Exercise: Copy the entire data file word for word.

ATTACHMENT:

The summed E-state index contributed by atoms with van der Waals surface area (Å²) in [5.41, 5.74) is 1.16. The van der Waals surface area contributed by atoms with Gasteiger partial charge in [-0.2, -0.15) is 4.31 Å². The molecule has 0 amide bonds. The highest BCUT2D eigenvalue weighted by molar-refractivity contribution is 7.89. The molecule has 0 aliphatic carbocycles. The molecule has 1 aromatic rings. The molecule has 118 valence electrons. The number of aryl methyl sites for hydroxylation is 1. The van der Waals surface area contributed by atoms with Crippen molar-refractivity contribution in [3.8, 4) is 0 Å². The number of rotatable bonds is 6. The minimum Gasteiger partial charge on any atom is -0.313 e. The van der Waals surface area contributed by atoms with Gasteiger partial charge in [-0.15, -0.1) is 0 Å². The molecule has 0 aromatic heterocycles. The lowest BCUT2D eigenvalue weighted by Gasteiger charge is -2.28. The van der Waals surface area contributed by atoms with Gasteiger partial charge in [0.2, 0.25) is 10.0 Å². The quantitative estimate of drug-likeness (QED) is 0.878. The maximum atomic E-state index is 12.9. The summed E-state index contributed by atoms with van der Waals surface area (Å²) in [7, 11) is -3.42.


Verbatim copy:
The summed E-state index contributed by atoms with van der Waals surface area (Å²) in [5.41, 5.74) is 1.16. The van der Waals surface area contributed by atoms with Gasteiger partial charge in [-0.2, -0.15) is 4.31 Å². The molecule has 0 amide bonds. The highest BCUT2D eigenvalue weighted by molar-refractivity contribution is 7.89. The molecule has 0 aliphatic carbocycles. The molecule has 1 aromatic rings. The molecule has 118 valence electrons. The number of aryl methyl sites for hydroxylation is 1. The van der Waals surface area contributed by atoms with Crippen molar-refractivity contribution in [3.8, 4) is 0 Å². The number of rotatable bonds is 6. The minimum Gasteiger partial charge on any atom is -0.313 e. The van der Waals surface area contributed by atoms with Gasteiger partial charge in [-0.15, -0.1) is 0 Å². The molecule has 0 aromatic heterocycles. The lowest BCUT2D eigenvalue weighted by Gasteiger charge is -2.28. The van der Waals surface area contributed by atoms with Gasteiger partial charge in [0.2, 0.25) is 10.0 Å². The quantitative estimate of drug-likeness (QED) is 0.878. The maximum atomic E-state index is 12.9. The summed E-state index contributed by atoms with van der Waals surface area (Å²) in [7, 11) is -3.42.